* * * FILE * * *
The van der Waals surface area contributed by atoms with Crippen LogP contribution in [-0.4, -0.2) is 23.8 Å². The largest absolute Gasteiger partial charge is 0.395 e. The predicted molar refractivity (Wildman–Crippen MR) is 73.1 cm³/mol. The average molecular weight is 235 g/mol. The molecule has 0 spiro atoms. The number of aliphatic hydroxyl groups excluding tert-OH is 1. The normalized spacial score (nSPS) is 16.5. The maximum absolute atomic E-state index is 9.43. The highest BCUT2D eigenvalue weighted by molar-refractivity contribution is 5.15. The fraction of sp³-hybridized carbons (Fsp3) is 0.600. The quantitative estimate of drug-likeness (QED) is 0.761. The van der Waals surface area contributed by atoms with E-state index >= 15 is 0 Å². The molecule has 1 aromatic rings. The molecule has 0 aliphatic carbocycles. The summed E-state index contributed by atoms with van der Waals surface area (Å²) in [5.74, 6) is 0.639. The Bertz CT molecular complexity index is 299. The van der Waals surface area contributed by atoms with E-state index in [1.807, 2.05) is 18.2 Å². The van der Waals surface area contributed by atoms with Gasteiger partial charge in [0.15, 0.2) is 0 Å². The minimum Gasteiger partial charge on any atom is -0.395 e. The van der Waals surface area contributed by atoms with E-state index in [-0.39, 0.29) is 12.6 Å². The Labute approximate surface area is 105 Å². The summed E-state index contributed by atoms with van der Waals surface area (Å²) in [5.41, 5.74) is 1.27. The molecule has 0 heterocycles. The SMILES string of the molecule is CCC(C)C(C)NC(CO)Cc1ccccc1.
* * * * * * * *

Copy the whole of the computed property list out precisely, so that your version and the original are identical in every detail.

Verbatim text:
The van der Waals surface area contributed by atoms with Crippen LogP contribution in [-0.4, -0.2) is 23.8 Å². The largest absolute Gasteiger partial charge is 0.395 e. The predicted molar refractivity (Wildman–Crippen MR) is 73.1 cm³/mol. The average molecular weight is 235 g/mol. The molecule has 0 spiro atoms. The number of aliphatic hydroxyl groups excluding tert-OH is 1. The normalized spacial score (nSPS) is 16.5. The maximum absolute atomic E-state index is 9.43. The highest BCUT2D eigenvalue weighted by molar-refractivity contribution is 5.15. The fraction of sp³-hybridized carbons (Fsp3) is 0.600. The quantitative estimate of drug-likeness (QED) is 0.761. The van der Waals surface area contributed by atoms with E-state index >= 15 is 0 Å². The molecule has 1 aromatic rings. The molecule has 0 aliphatic carbocycles. The summed E-state index contributed by atoms with van der Waals surface area (Å²) in [5.74, 6) is 0.639. The Bertz CT molecular complexity index is 299. The van der Waals surface area contributed by atoms with E-state index in [1.807, 2.05) is 18.2 Å². The van der Waals surface area contributed by atoms with Gasteiger partial charge in [0.15, 0.2) is 0 Å². The minimum Gasteiger partial charge on any atom is -0.395 e. The van der Waals surface area contributed by atoms with E-state index in [-0.39, 0.29) is 12.6 Å². The Labute approximate surface area is 105 Å². The summed E-state index contributed by atoms with van der Waals surface area (Å²) in [5.41, 5.74) is 1.27. The molecule has 0 heterocycles. The SMILES string of the molecule is CCC(C)C(C)NC(CO)Cc1ccccc1.